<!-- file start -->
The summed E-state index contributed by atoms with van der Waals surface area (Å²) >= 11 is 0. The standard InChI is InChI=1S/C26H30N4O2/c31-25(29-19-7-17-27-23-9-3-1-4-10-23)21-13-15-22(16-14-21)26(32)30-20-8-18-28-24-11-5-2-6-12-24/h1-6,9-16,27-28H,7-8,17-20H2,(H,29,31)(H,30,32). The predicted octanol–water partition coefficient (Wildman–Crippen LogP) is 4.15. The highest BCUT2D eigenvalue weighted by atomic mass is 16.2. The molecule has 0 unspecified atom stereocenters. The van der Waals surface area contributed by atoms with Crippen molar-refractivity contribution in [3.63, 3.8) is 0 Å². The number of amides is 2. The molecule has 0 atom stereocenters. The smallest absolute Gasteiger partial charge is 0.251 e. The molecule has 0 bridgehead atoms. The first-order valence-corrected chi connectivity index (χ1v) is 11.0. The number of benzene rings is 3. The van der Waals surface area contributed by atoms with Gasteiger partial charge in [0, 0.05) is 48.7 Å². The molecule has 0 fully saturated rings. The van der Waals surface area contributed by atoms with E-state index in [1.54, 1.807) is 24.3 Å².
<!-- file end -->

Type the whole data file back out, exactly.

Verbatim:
The summed E-state index contributed by atoms with van der Waals surface area (Å²) >= 11 is 0. The standard InChI is InChI=1S/C26H30N4O2/c31-25(29-19-7-17-27-23-9-3-1-4-10-23)21-13-15-22(16-14-21)26(32)30-20-8-18-28-24-11-5-2-6-12-24/h1-6,9-16,27-28H,7-8,17-20H2,(H,29,31)(H,30,32). The predicted octanol–water partition coefficient (Wildman–Crippen LogP) is 4.15. The highest BCUT2D eigenvalue weighted by atomic mass is 16.2. The molecule has 0 unspecified atom stereocenters. The van der Waals surface area contributed by atoms with Crippen molar-refractivity contribution in [3.63, 3.8) is 0 Å². The number of amides is 2. The molecule has 0 atom stereocenters. The smallest absolute Gasteiger partial charge is 0.251 e. The molecule has 0 bridgehead atoms. The first-order valence-corrected chi connectivity index (χ1v) is 11.0. The number of benzene rings is 3. The van der Waals surface area contributed by atoms with Gasteiger partial charge in [0, 0.05) is 48.7 Å². The molecule has 0 fully saturated rings. The van der Waals surface area contributed by atoms with E-state index in [1.54, 1.807) is 24.3 Å².